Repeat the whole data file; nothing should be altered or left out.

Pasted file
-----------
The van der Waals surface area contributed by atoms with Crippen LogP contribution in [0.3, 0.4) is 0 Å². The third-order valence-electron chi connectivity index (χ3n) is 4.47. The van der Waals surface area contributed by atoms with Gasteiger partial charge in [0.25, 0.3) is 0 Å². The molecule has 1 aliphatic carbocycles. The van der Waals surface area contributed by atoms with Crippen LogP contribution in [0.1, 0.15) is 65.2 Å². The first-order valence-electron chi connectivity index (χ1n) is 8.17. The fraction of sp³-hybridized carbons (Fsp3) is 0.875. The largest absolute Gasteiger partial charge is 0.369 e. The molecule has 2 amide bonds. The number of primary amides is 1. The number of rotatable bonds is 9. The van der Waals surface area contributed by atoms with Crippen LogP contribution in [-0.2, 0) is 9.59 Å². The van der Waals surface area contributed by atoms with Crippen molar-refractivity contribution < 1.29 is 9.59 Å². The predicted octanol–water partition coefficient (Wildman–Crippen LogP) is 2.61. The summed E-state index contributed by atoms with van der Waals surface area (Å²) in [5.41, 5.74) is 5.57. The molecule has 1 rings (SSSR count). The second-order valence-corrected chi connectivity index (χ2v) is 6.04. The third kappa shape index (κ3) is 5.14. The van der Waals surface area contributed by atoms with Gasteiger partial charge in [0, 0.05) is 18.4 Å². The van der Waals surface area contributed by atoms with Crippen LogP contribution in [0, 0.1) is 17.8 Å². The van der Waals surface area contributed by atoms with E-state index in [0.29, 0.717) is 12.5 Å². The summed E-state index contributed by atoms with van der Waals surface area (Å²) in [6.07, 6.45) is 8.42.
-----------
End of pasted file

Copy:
The van der Waals surface area contributed by atoms with Crippen LogP contribution in [0.3, 0.4) is 0 Å². The third-order valence-electron chi connectivity index (χ3n) is 4.47. The van der Waals surface area contributed by atoms with Gasteiger partial charge in [0.25, 0.3) is 0 Å². The molecule has 1 aliphatic carbocycles. The van der Waals surface area contributed by atoms with Crippen LogP contribution in [0.1, 0.15) is 65.2 Å². The first-order valence-electron chi connectivity index (χ1n) is 8.17. The fraction of sp³-hybridized carbons (Fsp3) is 0.875. The largest absolute Gasteiger partial charge is 0.369 e. The molecule has 2 amide bonds. The number of primary amides is 1. The number of rotatable bonds is 9. The van der Waals surface area contributed by atoms with Crippen LogP contribution in [-0.2, 0) is 9.59 Å². The van der Waals surface area contributed by atoms with Crippen molar-refractivity contribution < 1.29 is 9.59 Å². The predicted octanol–water partition coefficient (Wildman–Crippen LogP) is 2.61. The summed E-state index contributed by atoms with van der Waals surface area (Å²) in [5.41, 5.74) is 5.57. The molecule has 1 rings (SSSR count). The second-order valence-corrected chi connectivity index (χ2v) is 6.04. The third kappa shape index (κ3) is 5.14. The van der Waals surface area contributed by atoms with Gasteiger partial charge in [0, 0.05) is 18.4 Å². The van der Waals surface area contributed by atoms with Crippen LogP contribution in [0, 0.1) is 17.8 Å². The van der Waals surface area contributed by atoms with E-state index in [0.29, 0.717) is 12.5 Å². The summed E-state index contributed by atoms with van der Waals surface area (Å²) in [6.07, 6.45) is 8.42.